- The former head of the Central Policy Unit cared deeply about the city and helped even those he criticised.
- He was admired by people on all sides of the political spectrum.
Hong Kong lost a part of itself when Leo Goodstadt died last month at age 81. A mentor and adviser to many of the city’s elite, the former head of the government’s Central Policy Unit was respected and admired by people on both sides of the political spectrum. The man who I knew as “Uncle Leo” will be dearly missed.
I first got to know Uncle Leo, a close family friend, during my formative years. Despite my young age, he never spoke down to me or patronised me in any way. Our conversations were never about him or his ideas, but about me and what I brought to the table. He saw everyone as equal, even though he had every right not to.
His humility was something you would notice right away. Having arrived in Hong Kong in 1962, he picked up Cantonese quickly and was always keen to use it. This was so even at the Hong Kong Club, which was very much a colonial institution, but where he insisted on speaking to the staff in Cantonese (there was an unspoken rule at the time that only English should be used). Every interaction he had with others left them with a smile.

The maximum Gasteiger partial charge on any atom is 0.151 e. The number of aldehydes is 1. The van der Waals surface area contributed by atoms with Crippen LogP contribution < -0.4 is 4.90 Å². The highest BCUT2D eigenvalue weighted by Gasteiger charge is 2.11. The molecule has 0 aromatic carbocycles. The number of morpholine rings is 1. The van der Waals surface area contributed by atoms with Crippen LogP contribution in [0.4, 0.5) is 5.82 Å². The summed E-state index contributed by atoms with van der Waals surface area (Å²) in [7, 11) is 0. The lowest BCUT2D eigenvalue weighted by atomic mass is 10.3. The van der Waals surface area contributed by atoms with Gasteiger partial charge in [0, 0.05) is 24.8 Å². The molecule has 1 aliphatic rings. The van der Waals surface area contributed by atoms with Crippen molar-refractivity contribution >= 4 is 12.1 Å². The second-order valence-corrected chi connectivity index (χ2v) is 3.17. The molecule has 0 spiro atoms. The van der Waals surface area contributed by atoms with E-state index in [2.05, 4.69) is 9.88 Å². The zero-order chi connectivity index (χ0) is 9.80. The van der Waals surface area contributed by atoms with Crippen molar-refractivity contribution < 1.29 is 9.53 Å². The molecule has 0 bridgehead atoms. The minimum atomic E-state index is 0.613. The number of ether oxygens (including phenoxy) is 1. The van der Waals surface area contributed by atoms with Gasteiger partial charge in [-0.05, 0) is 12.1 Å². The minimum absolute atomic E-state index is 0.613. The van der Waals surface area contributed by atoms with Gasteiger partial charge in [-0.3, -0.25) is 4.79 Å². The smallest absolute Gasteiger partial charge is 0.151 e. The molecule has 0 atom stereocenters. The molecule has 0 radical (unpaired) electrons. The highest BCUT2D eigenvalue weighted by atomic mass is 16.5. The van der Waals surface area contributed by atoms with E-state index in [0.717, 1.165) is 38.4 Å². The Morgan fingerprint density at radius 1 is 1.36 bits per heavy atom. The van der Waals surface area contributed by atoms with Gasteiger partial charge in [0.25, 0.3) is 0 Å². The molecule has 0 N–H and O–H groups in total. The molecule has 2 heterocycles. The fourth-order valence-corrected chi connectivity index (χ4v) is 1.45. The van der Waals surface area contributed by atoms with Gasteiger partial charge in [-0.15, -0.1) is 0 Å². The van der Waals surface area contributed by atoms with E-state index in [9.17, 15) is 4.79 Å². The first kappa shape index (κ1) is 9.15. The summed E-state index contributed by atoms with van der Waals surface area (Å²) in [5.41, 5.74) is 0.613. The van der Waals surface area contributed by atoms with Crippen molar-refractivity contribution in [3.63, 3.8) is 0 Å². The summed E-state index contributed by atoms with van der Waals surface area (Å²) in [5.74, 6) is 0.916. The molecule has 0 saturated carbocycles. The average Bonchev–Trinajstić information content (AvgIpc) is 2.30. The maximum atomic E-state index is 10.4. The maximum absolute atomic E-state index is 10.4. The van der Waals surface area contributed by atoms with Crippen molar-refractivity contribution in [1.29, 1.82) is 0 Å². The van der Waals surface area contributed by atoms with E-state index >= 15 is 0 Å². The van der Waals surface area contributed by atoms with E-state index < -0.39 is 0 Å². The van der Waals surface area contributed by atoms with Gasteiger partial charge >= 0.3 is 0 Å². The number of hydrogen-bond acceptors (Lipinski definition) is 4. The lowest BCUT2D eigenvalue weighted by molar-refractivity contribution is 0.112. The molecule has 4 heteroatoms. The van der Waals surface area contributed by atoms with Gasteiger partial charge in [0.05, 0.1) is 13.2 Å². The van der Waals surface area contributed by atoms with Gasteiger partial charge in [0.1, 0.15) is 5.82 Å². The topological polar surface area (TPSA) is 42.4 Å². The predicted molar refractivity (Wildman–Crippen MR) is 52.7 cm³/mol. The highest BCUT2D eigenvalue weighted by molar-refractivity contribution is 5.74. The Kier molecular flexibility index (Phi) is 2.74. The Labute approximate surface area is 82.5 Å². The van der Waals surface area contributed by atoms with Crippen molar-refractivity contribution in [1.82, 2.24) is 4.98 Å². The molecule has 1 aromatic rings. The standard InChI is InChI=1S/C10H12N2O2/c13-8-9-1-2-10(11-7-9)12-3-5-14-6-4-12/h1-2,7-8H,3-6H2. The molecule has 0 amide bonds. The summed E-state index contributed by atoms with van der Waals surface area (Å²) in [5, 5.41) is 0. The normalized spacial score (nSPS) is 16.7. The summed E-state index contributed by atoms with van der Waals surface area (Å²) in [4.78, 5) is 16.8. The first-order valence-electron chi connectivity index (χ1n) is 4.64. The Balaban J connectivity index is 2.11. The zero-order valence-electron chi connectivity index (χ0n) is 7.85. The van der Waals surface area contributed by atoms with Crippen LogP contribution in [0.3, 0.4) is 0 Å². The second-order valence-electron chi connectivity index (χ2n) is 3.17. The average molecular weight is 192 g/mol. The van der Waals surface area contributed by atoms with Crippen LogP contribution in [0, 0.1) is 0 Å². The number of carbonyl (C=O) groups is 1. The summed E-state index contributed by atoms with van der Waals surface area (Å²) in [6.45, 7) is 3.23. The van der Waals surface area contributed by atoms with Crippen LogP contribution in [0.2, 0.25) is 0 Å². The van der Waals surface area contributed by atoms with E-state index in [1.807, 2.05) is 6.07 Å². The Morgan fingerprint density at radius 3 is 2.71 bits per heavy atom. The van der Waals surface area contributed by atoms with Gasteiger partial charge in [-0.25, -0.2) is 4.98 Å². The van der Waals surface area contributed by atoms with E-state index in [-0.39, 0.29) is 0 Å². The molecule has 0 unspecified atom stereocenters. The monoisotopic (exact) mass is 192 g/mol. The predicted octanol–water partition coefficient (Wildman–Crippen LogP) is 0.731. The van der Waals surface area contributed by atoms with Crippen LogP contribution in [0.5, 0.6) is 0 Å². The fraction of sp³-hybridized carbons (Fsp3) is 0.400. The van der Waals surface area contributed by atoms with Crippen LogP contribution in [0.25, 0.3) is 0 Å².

Although Uncle Leo moved to Ireland after retiring from his government post in 1997, his heart never left Hong Kong. He continued his research on the city and read local papers religiously. He could tell you about the daily happenings here from 10,000 kilometres away.
When I asked him about politics in Britain, the country which once employed him as a colonial official, he told me he simply wasn’t interested. He cared only about the city, and his five books on Hong Kong are essential reading for anyone who wants to make an earnest attempt at understanding its politics.
Perhaps the most important thing about Uncle Leo was his impartiality. Professionally, he produced his work from a journalistic perspective and let the reader come to their own conclusions. As he was not – and never intended to be – a politician, he eschewed all the polemics, and resolved to assess people by the standards they set for themselves. The suggestions he put forward were never meant to provoke or antagonise anyone, but to solve real-life problems.
He replicated this quality on a personal level – he was always willing to offer a helping hand even to those who he criticised extensively in his books. He might have disagreed with people, but he never made any enemies.
His death has come at an especially difficult time for Hong Kong. In one of the most recent conversations I had with him, he expressed hope that someone, some day, would be able to get both sides to the table and come up with a solution which would be acceptable to everyone.
Until the very end, he focused his mind on solving problems for everyone else rather than for himself. Let’s hope that more people like Uncle Leo will have the chance to serve Hong Kong in future.